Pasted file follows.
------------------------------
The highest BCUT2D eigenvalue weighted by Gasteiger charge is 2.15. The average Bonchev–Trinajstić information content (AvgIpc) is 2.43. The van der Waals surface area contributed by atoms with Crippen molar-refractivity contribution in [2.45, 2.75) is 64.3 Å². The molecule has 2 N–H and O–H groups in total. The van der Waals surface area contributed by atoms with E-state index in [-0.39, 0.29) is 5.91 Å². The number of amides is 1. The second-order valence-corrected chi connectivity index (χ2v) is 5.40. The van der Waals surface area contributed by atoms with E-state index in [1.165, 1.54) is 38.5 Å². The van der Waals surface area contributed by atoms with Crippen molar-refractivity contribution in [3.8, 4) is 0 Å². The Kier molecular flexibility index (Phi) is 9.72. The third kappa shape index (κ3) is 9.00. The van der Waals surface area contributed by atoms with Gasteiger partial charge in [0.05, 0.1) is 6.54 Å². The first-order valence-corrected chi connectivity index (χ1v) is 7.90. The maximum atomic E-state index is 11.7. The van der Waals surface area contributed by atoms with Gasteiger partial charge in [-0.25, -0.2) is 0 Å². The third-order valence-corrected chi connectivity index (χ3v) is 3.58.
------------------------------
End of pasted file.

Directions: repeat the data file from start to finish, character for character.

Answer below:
The highest BCUT2D eigenvalue weighted by Gasteiger charge is 2.15. The average Bonchev–Trinajstić information content (AvgIpc) is 2.43. The van der Waals surface area contributed by atoms with Crippen molar-refractivity contribution in [2.45, 2.75) is 64.3 Å². The molecule has 2 N–H and O–H groups in total. The van der Waals surface area contributed by atoms with E-state index in [-0.39, 0.29) is 5.91 Å². The number of amides is 1. The second-order valence-corrected chi connectivity index (χ2v) is 5.40. The van der Waals surface area contributed by atoms with E-state index in [1.165, 1.54) is 38.5 Å². The van der Waals surface area contributed by atoms with Crippen molar-refractivity contribution in [3.8, 4) is 0 Å². The Kier molecular flexibility index (Phi) is 9.72. The third kappa shape index (κ3) is 9.00. The van der Waals surface area contributed by atoms with Gasteiger partial charge in [0.05, 0.1) is 6.54 Å². The first-order valence-corrected chi connectivity index (χ1v) is 7.90. The maximum atomic E-state index is 11.7. The van der Waals surface area contributed by atoms with Gasteiger partial charge in [-0.25, -0.2) is 0 Å². The third-order valence-corrected chi connectivity index (χ3v) is 3.58.